Earlier this month, Faithwire shared the heartbreaking story of one British couple who aborted their daughter at 22 weeks after learning she would likely be born with Spina Bifida, a serious birth defect that would make life “challenging” for their family. In interviews with several U.K. news outlets, the couple stressed that their decision was one of love and compassion for their daughter, stemming from their desire to spare her great suffering.
After publishing the piece, we were overwhelmed by the responses we received from readers who courageously bucked societal norms and “expert” opinions and trusted in God’s plan for their children. These faith-filled testimonies inspired the idea for our “Life Is Beautiful” series, a collection of personal accounts highlighting the ultimate blessing of choosing life.
Faithwire recently spoke with Beth Rath, a mother of four who was encouraged to abort her youngest son after learning he had a strong chance of being born with ocular albinism, a rare eye disorder that affects one in approximately 20,000 males.
After Rath’s older son, Colton, was born with the condition, she was informed that her unborn son, James, had a 50-50 chance of developing ocular albinism. Problems associated with the condition include lack of pigment in the iris, involuntary eye movement (nystagmus) and developmental delays. Though Beth already knew something of the challenges that went along with the condition, she refused an amniocentesis and proceeded with the pregnancy without knowing whether or not James would have ocular albinism.
When James was born, it wasn’t immediately clear if he had the condition. But over time, it became more apparent that his impairment was even more severe than his older brother’s.
Both Colton and James required physical and occupational therapy to learn how to crawl without seeing their surroundings.
“James especially had a lot of safety issues,” Rath told Faithwire. “He would walk from a patio to a deck — he wouldn’t see the change in the environment, so he would fall. He had bruises all over his legs.”
Because James couldn’t perceive height, he would climb to high surfaces and sometimes fall, which led to multiple concussions. Beth also discovered over time that in addition to ocular albinism, James suffered from high pitch hearing loss, causing delays in his speech — he didn’t say his first word until he was three.
Beth noted that the struggles her boys experienced had a painful effect on her husband.
“Being a man, it was very hard on him to have children that had any issues,” she said.
While her husband was born healthy and excelled in sports growing up, Beth saw how his inability to protect his children from their afflictions grieved him.
“It hurts,” she said. “And I think he felt really bad that he couldn’t fix it.”
Struggle for survival
The challenges James experienced from an early age led him to isolate himself from others. When he was in second grade, his parents moved him from a private school in Delaware to a Pennsylvania public school that offered better resources for children with special needs. And while the school’s Individualized Education Program helped him catch up on his studies and learn practical life skills like catching a bus and crossing the street, James was the target of intense bullying.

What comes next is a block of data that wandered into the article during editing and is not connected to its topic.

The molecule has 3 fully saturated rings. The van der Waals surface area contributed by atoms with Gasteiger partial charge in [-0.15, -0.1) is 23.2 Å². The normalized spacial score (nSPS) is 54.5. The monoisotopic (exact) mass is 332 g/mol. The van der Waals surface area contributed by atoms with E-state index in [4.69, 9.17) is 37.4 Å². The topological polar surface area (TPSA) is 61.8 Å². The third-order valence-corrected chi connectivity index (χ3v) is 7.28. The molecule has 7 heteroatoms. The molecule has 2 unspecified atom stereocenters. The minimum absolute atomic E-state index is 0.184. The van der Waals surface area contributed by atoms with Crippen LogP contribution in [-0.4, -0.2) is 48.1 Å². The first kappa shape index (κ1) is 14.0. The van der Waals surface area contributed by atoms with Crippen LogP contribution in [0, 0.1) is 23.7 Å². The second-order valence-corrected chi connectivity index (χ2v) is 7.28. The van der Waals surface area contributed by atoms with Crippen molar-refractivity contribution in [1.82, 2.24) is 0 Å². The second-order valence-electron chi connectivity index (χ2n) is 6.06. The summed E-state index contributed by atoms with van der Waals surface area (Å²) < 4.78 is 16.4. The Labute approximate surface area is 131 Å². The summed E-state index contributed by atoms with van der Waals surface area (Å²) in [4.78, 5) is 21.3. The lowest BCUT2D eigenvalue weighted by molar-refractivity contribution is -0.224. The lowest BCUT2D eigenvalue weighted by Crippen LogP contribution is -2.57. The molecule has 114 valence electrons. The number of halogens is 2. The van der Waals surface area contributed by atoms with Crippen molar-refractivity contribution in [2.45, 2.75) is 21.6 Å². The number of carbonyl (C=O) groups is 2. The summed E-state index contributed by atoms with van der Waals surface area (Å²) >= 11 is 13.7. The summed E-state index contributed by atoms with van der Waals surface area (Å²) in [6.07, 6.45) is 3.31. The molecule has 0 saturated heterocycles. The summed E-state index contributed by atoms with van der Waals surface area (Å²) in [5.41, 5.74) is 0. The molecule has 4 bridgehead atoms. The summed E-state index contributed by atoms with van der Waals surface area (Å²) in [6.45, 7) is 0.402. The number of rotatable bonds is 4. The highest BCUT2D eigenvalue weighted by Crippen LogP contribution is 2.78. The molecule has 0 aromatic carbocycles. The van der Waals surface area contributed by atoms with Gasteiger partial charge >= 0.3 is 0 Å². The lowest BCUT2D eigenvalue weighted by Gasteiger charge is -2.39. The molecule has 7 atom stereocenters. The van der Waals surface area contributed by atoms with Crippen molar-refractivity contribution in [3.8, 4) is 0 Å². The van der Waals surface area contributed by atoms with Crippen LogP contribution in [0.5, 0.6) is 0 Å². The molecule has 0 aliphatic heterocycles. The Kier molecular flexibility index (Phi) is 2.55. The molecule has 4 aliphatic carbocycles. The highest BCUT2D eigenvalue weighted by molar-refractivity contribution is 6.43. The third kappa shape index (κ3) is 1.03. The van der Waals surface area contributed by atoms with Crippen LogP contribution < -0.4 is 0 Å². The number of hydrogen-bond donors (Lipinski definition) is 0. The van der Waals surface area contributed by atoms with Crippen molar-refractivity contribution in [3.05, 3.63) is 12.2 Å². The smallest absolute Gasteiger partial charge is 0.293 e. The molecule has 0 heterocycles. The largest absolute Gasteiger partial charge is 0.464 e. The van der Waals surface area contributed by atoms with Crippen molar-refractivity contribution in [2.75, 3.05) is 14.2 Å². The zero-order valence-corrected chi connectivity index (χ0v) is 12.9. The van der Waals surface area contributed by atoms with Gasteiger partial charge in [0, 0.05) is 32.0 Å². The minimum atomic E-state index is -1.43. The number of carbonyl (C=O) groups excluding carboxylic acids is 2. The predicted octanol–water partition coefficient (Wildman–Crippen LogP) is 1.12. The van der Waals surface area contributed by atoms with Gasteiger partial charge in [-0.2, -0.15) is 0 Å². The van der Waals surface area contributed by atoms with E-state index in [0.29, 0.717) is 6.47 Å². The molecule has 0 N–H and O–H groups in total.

After years of ongoing harassment and physical threats James received for being different, he decided he’d had enough. When he was just 11 years old, he attempted to take his own life.
James was diagnosed with depression and suffered from suicidal thoughts for the next two years. Beth and her husband were devastated.
A pivotal moment
On James’s fourteenth birthday, his family took him to the mall to pick out a present. That’s when a casual visit to the Apple store turned into an experience that would change — and ultimately save — his life.
An Apple store employee showed James the zoom-in feature and VoiceOver technology that made the products accessible to someone with his unique needs. This discovery transformed James’s outlook — for the first time, everything from his hobbies to his schoolwork seemed manageable, and the possibilities for success seemed endless.
James went on to get involved in his high school’s drama department, landing lead roles in theater productions. He also discovered his love of poetry, becoming a state finalist in the Poetry Out Loud competition. Though his lack of sight once made him feel powerless, James discovered he had great strength in the spoken word.
Today, Beth’s decision to choose life is changing the world. James, 24, has worked with companies like Apple and Tommy Hilfiger, drawing from his own experience to advocate for people with disabilities.
A video he made called “Apple Saved My Life” went viral, gaining the attention of Apple CEO Tim Cook, which led to an in-person meeting discussing how the brand can work to make its technology even more accessible for people with special needs.
Now, James is a professional filmmaker and active YouTuber who travels the world sharing his insight and working with leading thinkers.
James was recently accepted into the Massachusetts Institute of Technology’s competitive LEAD20 program, which will take place in May. There, he will join other great minds to discuss disability inclusion.
A word to parents
When asked what sort of advice she would give to parents expecting a child with a disability, Beth offered some personal wisdom that stems from her deep trust in God.
“It’s the joy of that child,” she explained. “So whether they have a disability or they don’t have a disability, God gave them that child, and that is a blessing. So you work from that [perspective].”
Thank you, Beth, for sharing your family’s inspiring story. We look forward to catching up with James and seeing what the future has in store for him!
More “Life Is Beautiful” Stories: